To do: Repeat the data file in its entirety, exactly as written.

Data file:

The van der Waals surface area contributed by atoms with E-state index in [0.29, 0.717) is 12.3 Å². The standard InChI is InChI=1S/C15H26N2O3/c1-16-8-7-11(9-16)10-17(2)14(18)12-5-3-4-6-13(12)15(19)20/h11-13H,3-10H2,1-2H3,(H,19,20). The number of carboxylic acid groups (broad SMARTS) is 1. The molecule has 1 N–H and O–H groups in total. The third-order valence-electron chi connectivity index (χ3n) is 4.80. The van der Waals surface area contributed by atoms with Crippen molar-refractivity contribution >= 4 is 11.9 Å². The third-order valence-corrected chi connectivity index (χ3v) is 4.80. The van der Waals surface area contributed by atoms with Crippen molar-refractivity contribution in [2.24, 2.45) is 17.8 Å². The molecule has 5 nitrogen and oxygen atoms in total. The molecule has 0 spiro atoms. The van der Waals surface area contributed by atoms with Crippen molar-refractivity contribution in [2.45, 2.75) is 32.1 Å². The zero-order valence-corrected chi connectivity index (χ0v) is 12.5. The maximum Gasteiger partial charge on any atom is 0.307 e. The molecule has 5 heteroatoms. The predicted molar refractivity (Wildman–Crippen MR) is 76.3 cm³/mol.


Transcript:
The van der Waals surface area contributed by atoms with E-state index in [0.29, 0.717) is 12.3 Å². The standard InChI is InChI=1S/C15H26N2O3/c1-16-8-7-11(9-16)10-17(2)14(18)12-5-3-4-6-13(12)15(19)20/h11-13H,3-10H2,1-2H3,(H,19,20). The number of carboxylic acid groups (broad SMARTS) is 1. The molecule has 1 N–H and O–H groups in total. The third-order valence-electron chi connectivity index (χ3n) is 4.80. The van der Waals surface area contributed by atoms with Crippen molar-refractivity contribution >= 4 is 11.9 Å². The third-order valence-corrected chi connectivity index (χ3v) is 4.80. The van der Waals surface area contributed by atoms with Crippen molar-refractivity contribution in [2.24, 2.45) is 17.8 Å². The molecule has 5 nitrogen and oxygen atoms in total. The molecule has 0 spiro atoms. The van der Waals surface area contributed by atoms with Crippen molar-refractivity contribution in [2.45, 2.75) is 32.1 Å². The zero-order valence-corrected chi connectivity index (χ0v) is 12.5. The maximum Gasteiger partial charge on any atom is 0.307 e. The molecule has 5 heteroatoms. The predicted molar refractivity (Wildman–Crippen MR) is 76.3 cm³/mol.